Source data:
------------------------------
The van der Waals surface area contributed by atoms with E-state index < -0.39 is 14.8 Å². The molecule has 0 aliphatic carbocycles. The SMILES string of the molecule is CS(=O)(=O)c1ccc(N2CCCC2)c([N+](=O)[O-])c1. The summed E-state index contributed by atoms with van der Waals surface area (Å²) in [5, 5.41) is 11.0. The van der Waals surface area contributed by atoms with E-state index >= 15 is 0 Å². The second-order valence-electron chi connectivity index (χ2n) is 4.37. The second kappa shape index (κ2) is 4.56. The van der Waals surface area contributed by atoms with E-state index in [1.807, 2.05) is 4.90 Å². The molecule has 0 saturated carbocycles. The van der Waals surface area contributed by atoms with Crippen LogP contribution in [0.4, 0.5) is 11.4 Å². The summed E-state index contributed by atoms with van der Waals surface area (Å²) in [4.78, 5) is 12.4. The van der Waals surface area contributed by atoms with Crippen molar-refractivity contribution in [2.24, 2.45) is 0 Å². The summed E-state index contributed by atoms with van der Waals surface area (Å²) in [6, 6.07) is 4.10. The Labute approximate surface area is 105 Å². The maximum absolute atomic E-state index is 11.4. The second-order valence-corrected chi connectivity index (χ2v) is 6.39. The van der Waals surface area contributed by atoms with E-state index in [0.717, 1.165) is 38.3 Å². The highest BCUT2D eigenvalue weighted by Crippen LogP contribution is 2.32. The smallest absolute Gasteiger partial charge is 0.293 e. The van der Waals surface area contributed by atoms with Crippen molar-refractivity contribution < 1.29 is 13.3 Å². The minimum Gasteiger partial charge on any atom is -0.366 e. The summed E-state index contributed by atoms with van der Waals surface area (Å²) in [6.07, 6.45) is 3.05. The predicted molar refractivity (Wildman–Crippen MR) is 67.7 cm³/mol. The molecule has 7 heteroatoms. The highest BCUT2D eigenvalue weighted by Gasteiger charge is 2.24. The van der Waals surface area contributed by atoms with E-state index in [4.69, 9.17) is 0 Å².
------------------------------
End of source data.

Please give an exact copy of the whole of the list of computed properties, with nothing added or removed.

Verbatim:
The van der Waals surface area contributed by atoms with E-state index < -0.39 is 14.8 Å². The molecule has 0 aliphatic carbocycles. The SMILES string of the molecule is CS(=O)(=O)c1ccc(N2CCCC2)c([N+](=O)[O-])c1. The summed E-state index contributed by atoms with van der Waals surface area (Å²) in [5, 5.41) is 11.0. The van der Waals surface area contributed by atoms with E-state index >= 15 is 0 Å². The second-order valence-electron chi connectivity index (χ2n) is 4.37. The second kappa shape index (κ2) is 4.56. The van der Waals surface area contributed by atoms with E-state index in [1.807, 2.05) is 4.90 Å². The molecule has 0 saturated carbocycles. The van der Waals surface area contributed by atoms with Crippen LogP contribution in [0.4, 0.5) is 11.4 Å². The summed E-state index contributed by atoms with van der Waals surface area (Å²) in [4.78, 5) is 12.4. The van der Waals surface area contributed by atoms with Crippen molar-refractivity contribution in [2.24, 2.45) is 0 Å². The summed E-state index contributed by atoms with van der Waals surface area (Å²) in [6, 6.07) is 4.10. The Labute approximate surface area is 105 Å². The maximum absolute atomic E-state index is 11.4. The second-order valence-corrected chi connectivity index (χ2v) is 6.39. The van der Waals surface area contributed by atoms with E-state index in [0.717, 1.165) is 38.3 Å². The highest BCUT2D eigenvalue weighted by Crippen LogP contribution is 2.32. The smallest absolute Gasteiger partial charge is 0.293 e. The van der Waals surface area contributed by atoms with Crippen molar-refractivity contribution < 1.29 is 13.3 Å². The minimum Gasteiger partial charge on any atom is -0.366 e. The summed E-state index contributed by atoms with van der Waals surface area (Å²) in [6.07, 6.45) is 3.05. The predicted molar refractivity (Wildman–Crippen MR) is 67.7 cm³/mol. The molecule has 7 heteroatoms. The highest BCUT2D eigenvalue weighted by Gasteiger charge is 2.24. The van der Waals surface area contributed by atoms with E-state index in [4.69, 9.17) is 0 Å².